Among the greatest experiences of my life was serving in one of America’s smallest political offices. For three terms during the 1980s, it was my honor to represent Precinct 6 at the Brookline, Massachusetts Town Meeting. In contrast to the classic New England “open” Town Meeting, which any adult resident may attend, ours was a “representative” version—a 240-member citizen legislature comprising 15 members from each of the 16 districts. All were volunteers. Yet our votes were consequential: we decided the annual budget appropriations for a municipality of nearly 60,000 people.
Debate could be intense. How much should go for the public schools, how much for the “town”—police and public works and more? (We called that the “town-school split.”) Should the tax rate be raised? Should the long-standing ban on overnight street parking be relaxed, and should more rooming houses and bed-and-breakfasts be permitted? In a town that included both dense urban neighborhoods adjacent to Boston and postwar suburban areas, interests and issues ranged widely. Standing roll call votes could occur. There was no hiding for a Town Meeting member. During my tenure, the Town Meeting voted to phase out rent control—exposure to which helped move my own views from left to right. After I left, residents voted to permit the retail sale of marijuana. In other words, Town Meeting mattered.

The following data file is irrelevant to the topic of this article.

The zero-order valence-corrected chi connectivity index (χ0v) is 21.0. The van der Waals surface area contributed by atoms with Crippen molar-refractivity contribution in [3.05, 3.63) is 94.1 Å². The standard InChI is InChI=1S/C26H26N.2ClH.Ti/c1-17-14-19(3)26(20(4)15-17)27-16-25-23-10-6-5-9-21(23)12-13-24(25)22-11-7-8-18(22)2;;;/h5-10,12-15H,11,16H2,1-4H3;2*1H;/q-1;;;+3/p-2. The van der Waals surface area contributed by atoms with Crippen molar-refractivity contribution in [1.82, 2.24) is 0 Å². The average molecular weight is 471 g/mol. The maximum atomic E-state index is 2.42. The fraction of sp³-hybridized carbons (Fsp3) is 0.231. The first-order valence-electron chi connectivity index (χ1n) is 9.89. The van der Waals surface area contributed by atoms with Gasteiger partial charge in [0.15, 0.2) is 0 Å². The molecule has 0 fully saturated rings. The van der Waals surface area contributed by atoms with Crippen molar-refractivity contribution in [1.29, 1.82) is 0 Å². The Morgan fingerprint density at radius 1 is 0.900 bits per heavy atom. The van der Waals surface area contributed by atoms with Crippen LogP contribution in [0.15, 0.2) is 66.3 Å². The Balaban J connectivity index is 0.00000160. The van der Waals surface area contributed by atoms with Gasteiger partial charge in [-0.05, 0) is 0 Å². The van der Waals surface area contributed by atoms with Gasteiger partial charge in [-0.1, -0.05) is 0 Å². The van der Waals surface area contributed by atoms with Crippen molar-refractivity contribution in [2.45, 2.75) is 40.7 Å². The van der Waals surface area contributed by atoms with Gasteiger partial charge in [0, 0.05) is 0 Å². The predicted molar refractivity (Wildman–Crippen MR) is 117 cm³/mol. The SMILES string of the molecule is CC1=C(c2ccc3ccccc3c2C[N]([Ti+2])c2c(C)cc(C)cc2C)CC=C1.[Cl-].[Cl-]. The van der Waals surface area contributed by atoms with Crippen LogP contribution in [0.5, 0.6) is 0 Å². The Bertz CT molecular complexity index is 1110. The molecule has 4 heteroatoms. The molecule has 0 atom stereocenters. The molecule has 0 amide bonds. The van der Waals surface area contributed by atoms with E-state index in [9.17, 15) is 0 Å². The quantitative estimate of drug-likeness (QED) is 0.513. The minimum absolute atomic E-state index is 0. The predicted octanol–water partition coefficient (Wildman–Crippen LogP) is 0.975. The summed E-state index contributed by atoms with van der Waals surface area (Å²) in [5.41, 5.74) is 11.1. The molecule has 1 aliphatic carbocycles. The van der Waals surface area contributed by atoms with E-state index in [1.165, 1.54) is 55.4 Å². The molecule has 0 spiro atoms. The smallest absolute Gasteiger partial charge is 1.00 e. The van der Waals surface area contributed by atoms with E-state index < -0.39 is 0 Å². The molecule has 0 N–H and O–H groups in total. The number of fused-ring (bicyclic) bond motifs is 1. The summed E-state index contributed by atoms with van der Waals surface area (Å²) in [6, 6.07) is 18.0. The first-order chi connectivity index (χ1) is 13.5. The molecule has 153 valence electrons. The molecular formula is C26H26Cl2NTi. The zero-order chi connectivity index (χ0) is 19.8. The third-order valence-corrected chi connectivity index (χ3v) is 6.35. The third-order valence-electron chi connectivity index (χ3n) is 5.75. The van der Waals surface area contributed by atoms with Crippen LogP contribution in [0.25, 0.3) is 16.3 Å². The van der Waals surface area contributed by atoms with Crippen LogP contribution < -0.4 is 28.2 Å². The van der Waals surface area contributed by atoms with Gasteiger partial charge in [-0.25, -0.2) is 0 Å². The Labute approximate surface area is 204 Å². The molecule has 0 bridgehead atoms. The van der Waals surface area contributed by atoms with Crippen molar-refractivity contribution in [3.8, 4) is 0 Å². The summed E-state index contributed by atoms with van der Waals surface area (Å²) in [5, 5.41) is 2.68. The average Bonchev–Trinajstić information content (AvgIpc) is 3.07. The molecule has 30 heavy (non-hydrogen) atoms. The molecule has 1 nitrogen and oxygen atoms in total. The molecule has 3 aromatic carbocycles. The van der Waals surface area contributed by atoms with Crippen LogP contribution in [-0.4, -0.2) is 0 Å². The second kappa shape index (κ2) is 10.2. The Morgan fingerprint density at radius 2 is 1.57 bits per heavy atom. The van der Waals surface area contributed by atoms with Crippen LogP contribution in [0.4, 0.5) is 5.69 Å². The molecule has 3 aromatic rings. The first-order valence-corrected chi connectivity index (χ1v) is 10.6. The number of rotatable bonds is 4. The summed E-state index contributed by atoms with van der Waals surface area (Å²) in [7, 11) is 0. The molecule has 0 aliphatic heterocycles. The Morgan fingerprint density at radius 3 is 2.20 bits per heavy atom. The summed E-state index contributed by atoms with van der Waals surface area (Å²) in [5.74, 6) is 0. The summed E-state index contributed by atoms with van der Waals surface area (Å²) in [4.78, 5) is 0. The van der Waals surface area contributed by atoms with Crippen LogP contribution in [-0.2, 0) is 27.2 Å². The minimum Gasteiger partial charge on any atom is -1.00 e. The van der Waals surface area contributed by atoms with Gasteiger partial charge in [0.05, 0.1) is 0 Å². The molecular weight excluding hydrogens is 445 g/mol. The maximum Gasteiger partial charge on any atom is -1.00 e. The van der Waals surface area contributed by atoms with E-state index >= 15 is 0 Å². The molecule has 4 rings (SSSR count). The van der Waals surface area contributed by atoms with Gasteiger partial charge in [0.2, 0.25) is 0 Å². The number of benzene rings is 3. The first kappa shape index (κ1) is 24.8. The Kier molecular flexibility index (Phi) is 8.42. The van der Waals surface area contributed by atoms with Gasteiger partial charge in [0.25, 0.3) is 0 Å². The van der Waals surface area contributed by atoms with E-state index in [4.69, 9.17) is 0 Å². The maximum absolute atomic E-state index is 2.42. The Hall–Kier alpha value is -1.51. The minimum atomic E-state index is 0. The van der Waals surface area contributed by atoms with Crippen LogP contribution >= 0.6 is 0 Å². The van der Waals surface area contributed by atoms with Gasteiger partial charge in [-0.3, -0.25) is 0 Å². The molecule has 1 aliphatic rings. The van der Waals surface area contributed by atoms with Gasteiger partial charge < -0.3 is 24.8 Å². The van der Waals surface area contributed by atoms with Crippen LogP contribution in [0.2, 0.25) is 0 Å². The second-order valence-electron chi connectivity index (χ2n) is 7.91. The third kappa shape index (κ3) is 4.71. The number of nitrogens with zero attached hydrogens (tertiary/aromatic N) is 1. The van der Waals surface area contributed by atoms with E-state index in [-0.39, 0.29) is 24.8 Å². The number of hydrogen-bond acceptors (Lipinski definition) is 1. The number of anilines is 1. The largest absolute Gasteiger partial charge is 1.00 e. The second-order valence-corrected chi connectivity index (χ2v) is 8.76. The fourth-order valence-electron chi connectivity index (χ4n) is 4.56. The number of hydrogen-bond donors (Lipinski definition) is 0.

As engaging and heated as such discussions could be—I won one election by a single vote— they were not, I now believe, the best aspect of this intense form of local democracy. What mattered more was what one would call the socioeconomic range of those gathering for several days at least twice annually in the high school auditorium to debate the “warrant articles” and to vote. During my time, the members included one of the most prominent geneticists in the world and the janitor at the Town Hall. There were always anti-war activists pushing for Town Meeting to pass resolutions condemning some military action—and the local American Legion leader resisting them and defending the tradition of saying the Pledge of Allegiance before sessions. White collar and blue collar, Black and white, Catholics, WASPS, and Jews, doctors and lawyers and firefighters and landscape architects.
This true diversity was not the result of some policy design. It was the natural result of the range of neighborhoods in Brookline. There was Pill Hill for the doctors, lined with historic Victorian-era mansions, and, at its bottom, the Point (formerly called Whiskey Point), historically Irish American and packed with two- and three-family frame homes. There were strongholds of New England Yankees—I think of the managing partner of a downtown law firm with colonial-era roots and the long-time chair of the important Town Meeting finance committee, which hashes out the annual budget before Town Meeting votes. There were the children of the blue-collar immigrant Irish, including the head of the Public Works Department union, who would become a major regional labor leader. There were middle-class Jews who’d made their way up and out of their Boston ghetto. (That would be me, if my extended family were included). They lived in distinct neighborhoods but not at all far apart.